Author ORCID Identifier

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Davis College of Agriculture, Natural Resources and Design


Agricultural & Extension Education


The world population is expected to increase from 7.3 to 9.7 billion by 2050. Pest outbreak and increased abiotic stresses due to climate change pose a high risk to tropical crop production. Although conventional breeding techniques have significantly increased crop production and yield, new approaches are required to further improve crop production in order to meet the global growing demand for food. The Clustered Regularly Interspaced Short Palindromic Repeats (CRISPR)/Cas9 (CRISPR-associated protein9) genome editing technology has shown great promise for quickly addressing emerging challenges in agriculture. It can be used to precisely modify genome sequence of any organism including plants to achieve the desired trait. Compared to other genome editing tools such as zinc finger nucleases (ZFNs) and transcriptional activator-like effector nucleases (TALENs), CRISPR/Cas9 is faster, cheaper, precise and highly efficient in editing genomes even at the multiplex level. Application of CRISPR/Cas9 technology in editing the plant genome is emerging rapidly. The CRISPR/Cas9 is becoming a user-friendly tool for development of non-transgenic genome edited crop plants to counteract harmful effects from climate change and ensure future food security of increasing population in tropical countries. This review updates current knowledge and potentials of CRISPR/Cas9 for improvement of crops cultivated in tropical climates to gain resiliency against emerging pests and abiotic stresses.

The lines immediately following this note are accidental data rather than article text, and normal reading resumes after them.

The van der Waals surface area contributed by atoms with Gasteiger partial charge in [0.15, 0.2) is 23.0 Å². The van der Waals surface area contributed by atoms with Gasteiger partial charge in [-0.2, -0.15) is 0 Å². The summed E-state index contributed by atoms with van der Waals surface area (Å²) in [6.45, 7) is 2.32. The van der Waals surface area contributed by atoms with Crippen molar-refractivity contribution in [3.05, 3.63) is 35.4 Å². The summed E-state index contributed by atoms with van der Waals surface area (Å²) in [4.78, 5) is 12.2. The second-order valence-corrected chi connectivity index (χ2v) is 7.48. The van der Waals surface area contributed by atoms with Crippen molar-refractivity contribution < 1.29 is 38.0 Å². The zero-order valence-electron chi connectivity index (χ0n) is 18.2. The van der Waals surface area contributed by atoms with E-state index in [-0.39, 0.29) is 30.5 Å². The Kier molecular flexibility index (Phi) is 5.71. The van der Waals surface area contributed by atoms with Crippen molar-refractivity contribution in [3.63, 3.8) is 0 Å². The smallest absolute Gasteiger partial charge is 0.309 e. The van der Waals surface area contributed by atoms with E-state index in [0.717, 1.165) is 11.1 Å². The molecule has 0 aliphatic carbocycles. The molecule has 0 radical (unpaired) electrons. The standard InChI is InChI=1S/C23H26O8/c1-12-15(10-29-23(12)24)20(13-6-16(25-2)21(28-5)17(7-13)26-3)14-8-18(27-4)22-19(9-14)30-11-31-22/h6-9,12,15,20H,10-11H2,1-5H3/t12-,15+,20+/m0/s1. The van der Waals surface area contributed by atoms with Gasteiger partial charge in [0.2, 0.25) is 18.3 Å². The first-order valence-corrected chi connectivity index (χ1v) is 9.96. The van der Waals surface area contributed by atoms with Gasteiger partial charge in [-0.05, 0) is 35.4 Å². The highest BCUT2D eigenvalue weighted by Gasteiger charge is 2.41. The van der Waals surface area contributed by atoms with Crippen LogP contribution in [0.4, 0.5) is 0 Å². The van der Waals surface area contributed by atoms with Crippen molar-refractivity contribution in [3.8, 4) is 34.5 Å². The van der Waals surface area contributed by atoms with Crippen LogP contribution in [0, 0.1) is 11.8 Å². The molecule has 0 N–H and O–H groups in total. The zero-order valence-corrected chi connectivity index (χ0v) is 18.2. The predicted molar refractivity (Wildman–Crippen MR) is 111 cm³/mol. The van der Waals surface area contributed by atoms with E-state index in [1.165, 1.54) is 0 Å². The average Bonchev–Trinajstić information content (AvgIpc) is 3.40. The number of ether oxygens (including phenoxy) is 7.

Source Citation

Haque E, Taniguchi H, Hassan MM, Bhowmik P, Karim MR, S ́ miech M, Zhao K, Rahman M and Islam T (2018) Application of CRISPR/Cas9 Genome Editing Technology for the Improvement of Crops Cultivated in Tropical Climates: Recent Progress, Prospects, and Challenges. Front. Plant Sci. 9:617.


This work was partly funded by the Krishi Gobeshona Foundation (KGF), Bangladesh Project No. TF 50-C/17 and by the World Bank through a HEQEP CP # 2071 to TI. TI is thankful to the US State Department for the Fulbright Visiting Fellowship to work at West Virginia University during the preparation of this manuscript.



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